Saturday, May 18, 2013

GST implementation to add up to RM27b to Malaysia's income

Minister in the Prime Minister's Department, Datuk Seri Idris Jala says GST will provide extra funds for the government to spend on the well-being of Malaysians.

Malaysia will be able to rake in an additional income of up to RM27 billion if the proposed goods and services tax (GST) is implemented at seven per cent, similar to neighbouring Singapore.

Minister in the Prime Minister's Department, Datuk Seri Idris Jala said the new taxation mechanism can guarantee additional revenue of RM20 billion to RM27 billion, at maturity.

"At maturity, is when, every Malaysians starts to contribute towards the GST. It must be implemented as soon as Malaysians are ready to accept the mechanism," he added.

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Speaking at the forum, "GE13 - What it means for business?" here today, Jala said education on what the GST is all about and how it benefits the country's economy is very important, as well as for Malaysians to understand and accept the taxation mechanism moving forward.

He also said the GST will provide extra funds for the government to spend on the well-being of Malaysians, according to what was promised in the Barisan Nasional's manifesto, before the 13th General Election.

"Even though a new tax is being introduced, Prime Minister Datuk Seri Najib Razak had committed to reducing corporate as well as personal income tax.

"This shows that the government wants a balance in every move that it makes, whether economically or politically," said Jala, who also heads the Performance Management & Delivery Unit (Pemandu).

Meanwhile, he denied claims that the pre-election promises made by the government, will increase the debt to gross domestic product (GDP) ratio, from the current 53 per cent.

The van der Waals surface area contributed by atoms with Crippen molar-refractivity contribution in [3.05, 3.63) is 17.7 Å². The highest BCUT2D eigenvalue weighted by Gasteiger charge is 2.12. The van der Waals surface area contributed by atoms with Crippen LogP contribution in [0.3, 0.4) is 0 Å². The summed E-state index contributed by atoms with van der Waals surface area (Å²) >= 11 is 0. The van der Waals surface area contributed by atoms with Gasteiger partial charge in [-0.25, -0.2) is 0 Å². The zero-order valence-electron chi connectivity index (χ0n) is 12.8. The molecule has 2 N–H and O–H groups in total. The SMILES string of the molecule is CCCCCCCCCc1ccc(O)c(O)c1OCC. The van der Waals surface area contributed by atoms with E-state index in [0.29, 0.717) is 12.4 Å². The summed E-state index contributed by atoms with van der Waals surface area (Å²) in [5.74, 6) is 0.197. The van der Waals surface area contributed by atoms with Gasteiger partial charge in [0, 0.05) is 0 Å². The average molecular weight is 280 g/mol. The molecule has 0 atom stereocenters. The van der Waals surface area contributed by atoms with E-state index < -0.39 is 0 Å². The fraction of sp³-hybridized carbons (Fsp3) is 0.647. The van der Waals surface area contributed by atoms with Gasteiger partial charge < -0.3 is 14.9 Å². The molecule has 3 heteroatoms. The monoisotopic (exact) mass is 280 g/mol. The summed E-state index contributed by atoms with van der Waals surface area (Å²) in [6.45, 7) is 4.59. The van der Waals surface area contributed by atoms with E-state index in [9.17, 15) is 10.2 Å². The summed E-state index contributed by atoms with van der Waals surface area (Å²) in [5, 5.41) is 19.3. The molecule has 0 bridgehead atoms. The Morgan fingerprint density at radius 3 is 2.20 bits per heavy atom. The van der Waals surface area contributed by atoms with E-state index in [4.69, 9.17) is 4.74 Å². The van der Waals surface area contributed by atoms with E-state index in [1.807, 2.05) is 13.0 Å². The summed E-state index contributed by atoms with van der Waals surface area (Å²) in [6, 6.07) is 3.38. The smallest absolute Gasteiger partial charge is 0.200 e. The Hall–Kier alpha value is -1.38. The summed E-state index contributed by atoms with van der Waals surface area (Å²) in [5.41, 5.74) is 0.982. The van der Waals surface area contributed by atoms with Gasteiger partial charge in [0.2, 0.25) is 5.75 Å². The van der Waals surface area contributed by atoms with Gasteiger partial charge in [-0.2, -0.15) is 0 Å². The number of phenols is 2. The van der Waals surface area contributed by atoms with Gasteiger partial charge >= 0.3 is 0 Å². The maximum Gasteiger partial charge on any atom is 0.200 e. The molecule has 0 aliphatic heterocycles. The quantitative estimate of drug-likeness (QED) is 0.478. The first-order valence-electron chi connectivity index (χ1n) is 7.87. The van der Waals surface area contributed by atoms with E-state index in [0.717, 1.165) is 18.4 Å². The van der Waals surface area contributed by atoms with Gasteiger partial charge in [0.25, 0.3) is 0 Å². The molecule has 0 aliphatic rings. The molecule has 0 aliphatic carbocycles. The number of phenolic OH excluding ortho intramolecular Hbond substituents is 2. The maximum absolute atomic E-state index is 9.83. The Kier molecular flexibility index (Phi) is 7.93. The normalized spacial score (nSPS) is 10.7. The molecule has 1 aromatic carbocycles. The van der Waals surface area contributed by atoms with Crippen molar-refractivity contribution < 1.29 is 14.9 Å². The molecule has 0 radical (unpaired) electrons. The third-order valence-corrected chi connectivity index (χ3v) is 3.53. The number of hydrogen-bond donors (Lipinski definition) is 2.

He said the government is committed to maintaining its debt at well below the 55 per cent debt to GDP ceiling that it had set before this.

"At the World Economic Forum in Davos, when I proposed this Malaysian mechanism of keeping 55 per cent as a ceiling for debt to GDP, many world economists and leaders said it was impossible.

"This is because Malaysia is very unique for still having its debt below 55 per cent," Jala said, adding, as examples countries such as Singapore (100 per cent debt to GDP ratio), United Kingdom (80 per cent) and France (81 per cent).

While claiming the 2020 high-income nation goal can be even achieved two years earlier, due to extensive government and private sector economic efforts, Jala said Malaysia is on track to report a budgetary surplus by 2020.

He said for the past four years with Najib as premier, the country's budget deficit had shown significant decrease year-on-year, and gave an assurance that the track record would continue.

"Last year, it was 4.5 per cent, and this year we expect it to decrease to four per cent. With all the efforts being taken, I am very sure the day will come when we can report the budget surplus." he added.

On the government's role in business, Jala said it would gradually move out of more businesses this year and in the future.

Through the Government's Role in Business (GRIB), he said the government had already pared down or even phased out its stake in 13 companies, from the 33 entities identified by Pemandu to do so.

"We are having monthly meetings on this chaired by the prime minister and attended by all the related company chiefs.

"The government intends to exit its role in business. But it can never be done in one day. There will still be businesses that the government has a role, due to the importance of it in the daily lives of Malaysians," Jala added

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